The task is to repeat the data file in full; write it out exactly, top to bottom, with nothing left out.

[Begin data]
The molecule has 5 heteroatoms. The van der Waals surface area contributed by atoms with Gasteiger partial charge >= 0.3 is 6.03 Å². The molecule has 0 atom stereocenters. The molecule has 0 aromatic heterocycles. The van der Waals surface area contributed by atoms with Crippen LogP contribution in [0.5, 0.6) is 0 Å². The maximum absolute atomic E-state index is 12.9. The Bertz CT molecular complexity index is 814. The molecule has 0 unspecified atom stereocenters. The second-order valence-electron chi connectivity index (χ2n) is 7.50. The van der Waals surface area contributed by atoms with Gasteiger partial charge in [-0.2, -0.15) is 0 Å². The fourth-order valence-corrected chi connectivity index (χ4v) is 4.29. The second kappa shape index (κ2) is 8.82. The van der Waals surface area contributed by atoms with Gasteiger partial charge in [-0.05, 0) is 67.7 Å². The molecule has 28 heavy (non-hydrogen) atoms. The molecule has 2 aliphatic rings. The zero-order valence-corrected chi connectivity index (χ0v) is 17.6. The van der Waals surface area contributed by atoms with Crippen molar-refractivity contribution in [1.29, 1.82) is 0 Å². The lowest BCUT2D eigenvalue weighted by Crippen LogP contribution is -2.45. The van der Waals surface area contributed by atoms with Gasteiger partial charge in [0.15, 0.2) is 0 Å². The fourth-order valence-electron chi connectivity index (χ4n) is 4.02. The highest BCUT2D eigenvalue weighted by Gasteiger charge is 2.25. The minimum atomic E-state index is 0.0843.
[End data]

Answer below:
The molecule has 5 heteroatoms. The van der Waals surface area contributed by atoms with Gasteiger partial charge >= 0.3 is 6.03 Å². The molecule has 0 atom stereocenters. The molecule has 0 aromatic heterocycles. The van der Waals surface area contributed by atoms with Crippen LogP contribution in [0.5, 0.6) is 0 Å². The maximum absolute atomic E-state index is 12.9. The Bertz CT molecular complexity index is 814. The molecule has 0 unspecified atom stereocenters. The second-order valence-electron chi connectivity index (χ2n) is 7.50. The van der Waals surface area contributed by atoms with Gasteiger partial charge in [-0.2, -0.15) is 0 Å². The fourth-order valence-corrected chi connectivity index (χ4v) is 4.29. The second kappa shape index (κ2) is 8.82. The van der Waals surface area contributed by atoms with Gasteiger partial charge in [-0.05, 0) is 67.7 Å². The molecule has 28 heavy (non-hydrogen) atoms. The molecule has 2 aliphatic rings. The zero-order valence-corrected chi connectivity index (χ0v) is 17.6. The van der Waals surface area contributed by atoms with Crippen molar-refractivity contribution in [1.29, 1.82) is 0 Å². The lowest BCUT2D eigenvalue weighted by Crippen LogP contribution is -2.45. The van der Waals surface area contributed by atoms with Gasteiger partial charge in [0.15, 0.2) is 0 Å². The fourth-order valence-electron chi connectivity index (χ4n) is 4.02. The highest BCUT2D eigenvalue weighted by Gasteiger charge is 2.25. The minimum atomic E-state index is 0.0843.